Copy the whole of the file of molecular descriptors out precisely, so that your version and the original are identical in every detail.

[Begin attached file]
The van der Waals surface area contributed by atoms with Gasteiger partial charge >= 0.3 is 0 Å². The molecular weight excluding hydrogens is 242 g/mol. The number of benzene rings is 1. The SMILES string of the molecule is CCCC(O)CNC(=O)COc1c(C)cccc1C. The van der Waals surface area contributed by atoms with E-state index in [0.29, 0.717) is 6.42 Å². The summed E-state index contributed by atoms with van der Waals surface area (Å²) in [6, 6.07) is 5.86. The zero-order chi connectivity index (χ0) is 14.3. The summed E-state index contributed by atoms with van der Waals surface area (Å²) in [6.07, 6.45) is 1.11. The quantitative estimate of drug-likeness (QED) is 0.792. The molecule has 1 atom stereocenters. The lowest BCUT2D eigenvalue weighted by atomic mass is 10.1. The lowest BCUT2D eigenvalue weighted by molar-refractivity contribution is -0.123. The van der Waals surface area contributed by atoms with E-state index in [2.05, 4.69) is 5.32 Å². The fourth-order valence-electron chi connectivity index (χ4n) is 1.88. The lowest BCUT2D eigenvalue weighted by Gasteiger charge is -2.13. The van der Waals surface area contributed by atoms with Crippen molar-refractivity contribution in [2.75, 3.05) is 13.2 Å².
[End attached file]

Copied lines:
The van der Waals surface area contributed by atoms with Gasteiger partial charge >= 0.3 is 0 Å². The molecular weight excluding hydrogens is 242 g/mol. The number of benzene rings is 1. The SMILES string of the molecule is CCCC(O)CNC(=O)COc1c(C)cccc1C. The van der Waals surface area contributed by atoms with E-state index in [0.29, 0.717) is 6.42 Å². The summed E-state index contributed by atoms with van der Waals surface area (Å²) in [6, 6.07) is 5.86. The zero-order chi connectivity index (χ0) is 14.3. The summed E-state index contributed by atoms with van der Waals surface area (Å²) in [6.07, 6.45) is 1.11. The quantitative estimate of drug-likeness (QED) is 0.792. The molecule has 1 atom stereocenters. The lowest BCUT2D eigenvalue weighted by atomic mass is 10.1. The lowest BCUT2D eigenvalue weighted by molar-refractivity contribution is -0.123. The van der Waals surface area contributed by atoms with E-state index in [2.05, 4.69) is 5.32 Å². The fourth-order valence-electron chi connectivity index (χ4n) is 1.88. The lowest BCUT2D eigenvalue weighted by Gasteiger charge is -2.13. The van der Waals surface area contributed by atoms with Crippen molar-refractivity contribution in [2.75, 3.05) is 13.2 Å².